The advent of the Second World War cut off postal links with Christos in America and Eleni’s family had to rely on the occasional handout from her father. Life in the mountain village was harsh, and zealots from the newly created leftist Greek Popular Liberation Army – ELAS – found plenty of enthusiasm for their cause, as their arrival in the village coincided with the retreat of the invading Italian army from the region. Meanwhile, the resistance party of the right, the National Democratic Greek League – EDES – also gained strength in Greece and instead of working together, the two groups concentrated on annihilating each other, each determined to take control of Greece once the war was over. A British presence arrived in Lia to try to get the warring factions to work together to defeat the real enemy, the Germans. This proved spectacularly unsuccessful and the villagers had to run to the hills when the German army marched into the village, destroying half of it and burning the church.

Late in 1944, the disheartened Germans crept out of Greece, leaving the Communist-controlled ELAS the most powerful military force in the country. The people in the ravaged country were barefoot, ragged and close to starvation. When the longed-for mail from Christos finally arrived, Eleni wrote a heartfelt plea to her husband to start making arrangements immediately for the children and her to join him in America.

Christos replied that as soon as he had enough money he would send for them. Meanwhile, he sent them four trunks of flashy American goods – items totally inappropriate for life in a hard-pressed Greek mountain village in the 1940s – most of which Eleni distributed to her neighbours.

The next letter from Christos was bitter with anger against Eleni’s father who had demanded payment from him for feeding the family during the occupation. This brought about an estrangement between Eleni and her father, which was never mended.

Eleni wrote to her husband in terror when she heard that the Communists might come to the village, suggesting she might take the children down to the safety of a nearby town. Christos wrote straight back to tell her she had ‘no business going anywhere’. He explained that the ‘andartes’ were ‘fellow villagers, fighting for their rights’ and saw no reason why they should bother his family.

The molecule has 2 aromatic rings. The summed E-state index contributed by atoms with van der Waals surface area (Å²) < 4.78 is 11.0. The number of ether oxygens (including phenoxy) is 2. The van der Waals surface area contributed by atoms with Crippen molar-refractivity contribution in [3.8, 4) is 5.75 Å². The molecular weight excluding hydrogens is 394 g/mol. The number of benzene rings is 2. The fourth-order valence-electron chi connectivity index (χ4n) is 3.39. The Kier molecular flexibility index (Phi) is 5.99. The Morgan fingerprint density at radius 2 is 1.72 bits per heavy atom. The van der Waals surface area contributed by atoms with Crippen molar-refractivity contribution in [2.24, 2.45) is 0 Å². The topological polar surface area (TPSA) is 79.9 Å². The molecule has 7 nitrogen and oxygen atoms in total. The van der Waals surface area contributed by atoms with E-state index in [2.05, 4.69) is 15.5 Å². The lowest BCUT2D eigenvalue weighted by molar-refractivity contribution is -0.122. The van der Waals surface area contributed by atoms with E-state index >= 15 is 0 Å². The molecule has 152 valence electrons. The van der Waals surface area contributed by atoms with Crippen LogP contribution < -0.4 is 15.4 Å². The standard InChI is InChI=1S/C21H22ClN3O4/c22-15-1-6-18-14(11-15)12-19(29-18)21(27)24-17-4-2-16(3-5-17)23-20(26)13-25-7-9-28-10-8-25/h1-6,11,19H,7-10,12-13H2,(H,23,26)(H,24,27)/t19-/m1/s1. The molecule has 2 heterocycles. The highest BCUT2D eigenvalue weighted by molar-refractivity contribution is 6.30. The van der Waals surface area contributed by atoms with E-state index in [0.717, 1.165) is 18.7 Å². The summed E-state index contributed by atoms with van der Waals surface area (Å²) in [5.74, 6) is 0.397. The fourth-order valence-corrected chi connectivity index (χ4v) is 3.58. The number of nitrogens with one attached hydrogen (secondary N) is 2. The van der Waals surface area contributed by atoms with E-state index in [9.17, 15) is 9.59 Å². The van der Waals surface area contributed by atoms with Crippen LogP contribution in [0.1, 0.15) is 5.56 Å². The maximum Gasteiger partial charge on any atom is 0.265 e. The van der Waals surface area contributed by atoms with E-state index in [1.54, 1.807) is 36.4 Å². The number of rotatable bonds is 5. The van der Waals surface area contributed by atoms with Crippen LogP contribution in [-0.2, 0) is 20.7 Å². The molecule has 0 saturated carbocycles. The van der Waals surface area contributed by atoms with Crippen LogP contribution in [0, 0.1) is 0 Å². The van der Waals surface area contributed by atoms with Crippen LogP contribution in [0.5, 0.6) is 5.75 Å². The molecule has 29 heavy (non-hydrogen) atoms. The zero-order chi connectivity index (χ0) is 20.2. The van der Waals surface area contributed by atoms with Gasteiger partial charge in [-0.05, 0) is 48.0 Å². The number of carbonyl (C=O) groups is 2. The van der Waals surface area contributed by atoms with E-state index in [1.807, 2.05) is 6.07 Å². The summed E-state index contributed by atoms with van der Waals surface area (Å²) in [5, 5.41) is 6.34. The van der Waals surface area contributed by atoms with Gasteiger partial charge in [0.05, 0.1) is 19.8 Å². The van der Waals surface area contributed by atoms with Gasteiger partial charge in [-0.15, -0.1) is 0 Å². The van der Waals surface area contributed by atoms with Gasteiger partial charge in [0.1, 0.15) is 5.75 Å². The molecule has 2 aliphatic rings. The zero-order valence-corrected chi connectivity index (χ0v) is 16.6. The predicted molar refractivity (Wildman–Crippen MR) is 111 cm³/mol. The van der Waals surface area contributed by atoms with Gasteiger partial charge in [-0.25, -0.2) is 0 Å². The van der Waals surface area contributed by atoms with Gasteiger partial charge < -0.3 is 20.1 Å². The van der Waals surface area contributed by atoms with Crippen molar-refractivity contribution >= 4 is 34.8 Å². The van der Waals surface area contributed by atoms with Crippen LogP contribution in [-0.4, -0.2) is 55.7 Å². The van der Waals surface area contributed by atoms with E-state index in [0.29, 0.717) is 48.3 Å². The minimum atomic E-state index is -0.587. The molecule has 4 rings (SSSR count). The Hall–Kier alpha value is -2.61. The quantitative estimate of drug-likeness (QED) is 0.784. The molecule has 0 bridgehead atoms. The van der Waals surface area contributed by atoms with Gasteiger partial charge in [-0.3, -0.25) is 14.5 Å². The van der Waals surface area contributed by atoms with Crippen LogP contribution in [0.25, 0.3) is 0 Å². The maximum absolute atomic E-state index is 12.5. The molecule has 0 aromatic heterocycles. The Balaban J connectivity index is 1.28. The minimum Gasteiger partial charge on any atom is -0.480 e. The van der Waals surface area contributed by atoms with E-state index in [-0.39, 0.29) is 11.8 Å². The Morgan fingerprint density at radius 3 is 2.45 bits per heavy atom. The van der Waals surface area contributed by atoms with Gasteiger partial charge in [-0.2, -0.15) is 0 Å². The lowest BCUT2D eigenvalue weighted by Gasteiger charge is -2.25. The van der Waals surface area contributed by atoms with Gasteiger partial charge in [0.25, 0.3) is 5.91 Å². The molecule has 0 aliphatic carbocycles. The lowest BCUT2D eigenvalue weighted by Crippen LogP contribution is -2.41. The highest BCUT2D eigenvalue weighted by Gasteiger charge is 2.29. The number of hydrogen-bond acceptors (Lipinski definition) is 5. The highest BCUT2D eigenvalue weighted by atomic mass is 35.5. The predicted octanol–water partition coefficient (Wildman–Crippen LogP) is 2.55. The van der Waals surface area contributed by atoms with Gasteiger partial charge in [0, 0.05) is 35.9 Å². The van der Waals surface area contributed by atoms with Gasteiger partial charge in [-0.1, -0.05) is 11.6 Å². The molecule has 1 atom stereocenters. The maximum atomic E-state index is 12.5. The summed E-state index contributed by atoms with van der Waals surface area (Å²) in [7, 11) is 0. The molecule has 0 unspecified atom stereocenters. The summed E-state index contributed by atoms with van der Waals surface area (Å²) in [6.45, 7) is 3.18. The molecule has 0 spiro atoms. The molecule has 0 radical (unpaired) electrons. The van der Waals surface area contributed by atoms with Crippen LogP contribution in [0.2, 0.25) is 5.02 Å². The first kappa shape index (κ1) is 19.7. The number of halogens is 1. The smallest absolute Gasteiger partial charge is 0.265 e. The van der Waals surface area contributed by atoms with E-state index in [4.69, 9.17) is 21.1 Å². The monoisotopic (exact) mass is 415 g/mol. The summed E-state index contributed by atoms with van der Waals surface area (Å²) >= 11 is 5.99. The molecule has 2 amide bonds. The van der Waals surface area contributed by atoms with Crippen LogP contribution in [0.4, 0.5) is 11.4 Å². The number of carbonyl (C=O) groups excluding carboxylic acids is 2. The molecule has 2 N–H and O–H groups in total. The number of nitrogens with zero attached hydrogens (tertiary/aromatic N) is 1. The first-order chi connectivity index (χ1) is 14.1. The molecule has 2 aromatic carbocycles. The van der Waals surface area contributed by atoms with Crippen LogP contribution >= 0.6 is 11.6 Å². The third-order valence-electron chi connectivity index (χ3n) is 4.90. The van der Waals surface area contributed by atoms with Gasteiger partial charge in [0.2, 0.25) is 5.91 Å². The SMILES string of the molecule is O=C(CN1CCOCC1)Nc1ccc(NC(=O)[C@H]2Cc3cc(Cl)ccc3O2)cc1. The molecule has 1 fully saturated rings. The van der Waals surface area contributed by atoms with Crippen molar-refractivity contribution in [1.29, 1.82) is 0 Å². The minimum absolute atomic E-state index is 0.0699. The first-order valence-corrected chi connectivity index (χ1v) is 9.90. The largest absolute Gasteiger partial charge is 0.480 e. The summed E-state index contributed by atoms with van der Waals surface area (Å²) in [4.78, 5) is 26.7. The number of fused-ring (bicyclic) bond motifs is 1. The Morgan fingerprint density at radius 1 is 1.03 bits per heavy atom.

The new Democratic Army of Greece was now solely under the control of the Communist party, and it intended to set up a provisional government in the north of Greece. Unfortunately, Lia was right in the middle of the area it intended to ‘liberate’.

The Communist idea of liberation was to take all the food from the village, stable cattle in the church, set alight the homes of the priest and the elders and set the villagers to work turning the area into a vast fortification. Eleni’s house was raided and ransacked and she realised she had enemies in the village and that someone had made a report about her.

Very soon, Eleni realised that her two teenage daughters were at risk. She had brought them up conventionally, their faces covered in public, and they had never spoken to a strange man. But now the Communists were conscripting all the girls over fifteen from the villages to turn them into ‘andartinas’ – female freedom fighters. For a while, she tried hiding them on a mountain ledge, but the girls rebelled and returned home. Other hiding places also proved unsuccessful, and eventually she took the agonising decision to mutilate her eldest daughter Olga’s foot so she would be unable to walk. Unfortunately the guerrillas just took the next daughter, Kanta, instead, and Eleni herself had to work from morning to night for the guerrillas, cooking, mending and building fortifications.

Luckily for Kanta, she failed her initial training as an andartina, and was sent back home.

The area around Lia became a war zone again, as the government troops tried to dislodge the communists from the area. As the guerrillas retreated, Eleni waited for the government soldiers to pass her door so she and the children could escape down the valley to safety. But her moment had gone – the guerrillas evacuated the villagers ‘for their own safety’. Shortly afterwards, the government troops retreated and the Communists were in control of the area once more.